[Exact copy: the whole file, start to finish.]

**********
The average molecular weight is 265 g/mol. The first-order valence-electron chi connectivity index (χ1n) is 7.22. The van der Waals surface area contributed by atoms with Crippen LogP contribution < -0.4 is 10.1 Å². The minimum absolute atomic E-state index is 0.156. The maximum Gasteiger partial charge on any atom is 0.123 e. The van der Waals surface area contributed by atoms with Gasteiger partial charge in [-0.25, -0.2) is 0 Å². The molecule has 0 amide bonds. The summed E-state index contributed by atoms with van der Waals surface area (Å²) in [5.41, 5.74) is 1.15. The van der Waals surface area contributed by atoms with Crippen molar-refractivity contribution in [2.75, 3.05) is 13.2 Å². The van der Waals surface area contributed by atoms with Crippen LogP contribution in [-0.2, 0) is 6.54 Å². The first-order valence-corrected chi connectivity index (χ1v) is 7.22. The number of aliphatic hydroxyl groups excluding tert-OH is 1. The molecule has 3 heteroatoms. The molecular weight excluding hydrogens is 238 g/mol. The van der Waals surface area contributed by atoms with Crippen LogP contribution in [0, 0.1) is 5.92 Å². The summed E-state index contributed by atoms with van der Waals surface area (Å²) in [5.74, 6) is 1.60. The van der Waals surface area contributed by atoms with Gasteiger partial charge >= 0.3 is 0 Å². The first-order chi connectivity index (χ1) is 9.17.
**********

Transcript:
The average molecular weight is 265 g/mol. The first-order valence-electron chi connectivity index (χ1n) is 7.22. The van der Waals surface area contributed by atoms with Crippen LogP contribution < -0.4 is 10.1 Å². The minimum absolute atomic E-state index is 0.156. The maximum Gasteiger partial charge on any atom is 0.123 e. The van der Waals surface area contributed by atoms with Gasteiger partial charge in [-0.25, -0.2) is 0 Å². The molecule has 0 amide bonds. The summed E-state index contributed by atoms with van der Waals surface area (Å²) in [5.41, 5.74) is 1.15. The van der Waals surface area contributed by atoms with Crippen molar-refractivity contribution in [2.75, 3.05) is 13.2 Å². The van der Waals surface area contributed by atoms with Crippen LogP contribution in [-0.2, 0) is 6.54 Å². The first-order valence-corrected chi connectivity index (χ1v) is 7.22. The number of aliphatic hydroxyl groups excluding tert-OH is 1. The molecule has 3 heteroatoms. The molecular weight excluding hydrogens is 238 g/mol. The van der Waals surface area contributed by atoms with Crippen LogP contribution in [0, 0.1) is 5.92 Å². The summed E-state index contributed by atoms with van der Waals surface area (Å²) in [5.74, 6) is 1.60. The van der Waals surface area contributed by atoms with Gasteiger partial charge >= 0.3 is 0 Å². The first-order chi connectivity index (χ1) is 9.17.